My son is 19 months and I feel like normally a pretty “easy” kid. He sleeps well, travels well and plays well with other kids. But lately he has been having just massive tantrums that go on for like an hour. He doesn’t hurt himself or us, he just screams, stomps and will sometimes throw a toy or food. He doesn’t want to be left alone, but then won’t want to be held. He usually can’t be distracted by a toy or new activity. Sometimes it’s set off by something (like he doesn’t want to eat) and sometimes it seems it’s for no reason. It can escalate so quickly. He just screams. My strategy has been to try and figure out the issue, but when that inevitably fails (there’s almost never a tangible issue I can find), I ignore. And then my heart breaks because I’m ignoring my screaming child and I start to feel even worse. It only seems to be at home. He rarely is unhappy while we’re out. The only thing that calms him is the pacifier which we leave in his crib for sleep so we rarely use that option.
He has pretty normal speech development, although I’m sure he’s still frustrated that he can’t explain exactly what’s wrong. He sleeps great (11-12hours/night and a 1.5-3hour nap). I know of course there will be toddler anger and frustration, but an hour or more tantrum just seems crazy. I feel like a failure and that I can’t even do my one job: to make him happy! Any advice?
pear / 1593 posts
He’s pretty young. Sounds pretty normal to me for a child wanting to express their frustrations.
Ignoring tantrums never worked for my kids. They would scream that long - strong willed - so I have some compromise between ignore and comforting once they are ready for it at that age.
nectarine / 2987 posts
This won't help as much with the tantrums, but it might help with your feelings...I teach this age and a honestly think the biggest mistake parents make is believing that their job is to make their child happy. You can't make anyone feel anything. You could take two children on an identical exciting outing to a special place, and depending on their choices, one could have a delightful day and one a miserable time. So you aren't failing at anything! Your job is to teach your child about their feelings. This is a great age to start labeling them to lay the framework for when he is older: "you feel frustrated/angry/sad. It is ok to feel frustrated/angry/sad, but it is not ok to scream. I will hold you/give you space to keep you safe until your body is calm. Mommy is going to take deep breaths to stay calm too. When your body is quiet we will play/go outside /have a snack."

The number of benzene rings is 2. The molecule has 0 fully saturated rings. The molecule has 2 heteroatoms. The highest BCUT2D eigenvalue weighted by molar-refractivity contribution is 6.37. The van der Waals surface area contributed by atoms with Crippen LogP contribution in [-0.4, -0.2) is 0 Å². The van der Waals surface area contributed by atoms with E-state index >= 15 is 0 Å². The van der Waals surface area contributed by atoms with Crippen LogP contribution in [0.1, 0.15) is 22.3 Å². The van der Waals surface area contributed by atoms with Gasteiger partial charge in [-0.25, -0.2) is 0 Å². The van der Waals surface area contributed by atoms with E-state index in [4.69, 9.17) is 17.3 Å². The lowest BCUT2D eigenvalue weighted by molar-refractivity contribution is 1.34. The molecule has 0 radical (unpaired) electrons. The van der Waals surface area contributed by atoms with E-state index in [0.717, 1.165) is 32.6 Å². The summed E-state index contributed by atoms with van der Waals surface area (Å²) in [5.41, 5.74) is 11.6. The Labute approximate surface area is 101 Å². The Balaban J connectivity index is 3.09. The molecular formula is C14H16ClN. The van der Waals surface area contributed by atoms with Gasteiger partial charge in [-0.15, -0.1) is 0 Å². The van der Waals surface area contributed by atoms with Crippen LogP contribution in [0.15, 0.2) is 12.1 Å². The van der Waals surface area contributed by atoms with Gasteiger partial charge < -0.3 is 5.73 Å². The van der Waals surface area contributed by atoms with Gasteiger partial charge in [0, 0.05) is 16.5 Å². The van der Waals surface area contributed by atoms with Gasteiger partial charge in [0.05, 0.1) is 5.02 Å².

persimmon / 1079 posts
@annem1990: Sounds normal to me. My son is going through his and he’s almost 24 months. I’ve found that he’s trying to communicate and express his feelings. I’ve taught him to say help please and to show me what he wants. I also validate his feelings and speak calmly. If it’s a tantrum because I asked him to do something then I ignore it and respond after he’s calmed down. It’s helped so far! He throws things and I put him in timeout especially if he keeps doing it. It takes time and just being consistent.
apricot / 444 posts
@runnerd: @MrsSRS: @cake2017: Thank you all for responding. It makes me feel less alone. I think the huge issue is that I can't identify what's actually wrong. He's mad or frustrated, but I can't figure out why. Like this morning, he began screaming as soon as he woke up. He didn't want his milk, he didn't want me to hold him, but he didn't want to be alone either. He didn't want to read a book, he didn't want to hold a favorite stuffed animal. He just screams "No!" over and over. For an hour. I can't even validate what he's upset about because nothing had even happened yet.
I'm learning that there's a difference between a tantrum and a meltdown. I know how to handle tantrums (like when he can't have a toy he wants or can't watch TV). I can validate those feelings, let him cry it out and redirect to something else. He can get over that really quickly. It's these random outbursts where there doesn't seem to be a trigger that kill me. I don't know how to help when I don't know why he's sad. I don't know whether to just hold him and let him flail and cry, or just sit him on the floor and let him cry it out. Neither seem to make a difference.
nectarine / 2987 posts
Sounds like you're doing great. It's so hard. I think if holding versus giving him space doesn't make a difference for him then do whichever one doesn't drain your own battery.
pomegranate / 3983 posts
I hesitate to post but I hope this is helpful. I don't want to be harsh but I don't think a tantrum that lasts an hour is normal...like I know it's a really, really difficult age before they can talk well, but still I would try to do some investigation. See if you can notice what happened before. I'm thinking like things he ate, last time went to the bathroom, something like that. We had something similar happen with one of my LOs, and it happened twice about a month apart. But after the second time I realized he had eaten a bunch of strawberries beforehand (not immediately but actually the night before), and must have had a tummy ache. He was around the same age as your LO at the time, so could say some words but not verbalize what he was feeling. This was sort of the beginning of us realizing there were some sensory issues (but ones that we've managed really well through diet/lifestyle changes).
apricot / 444 posts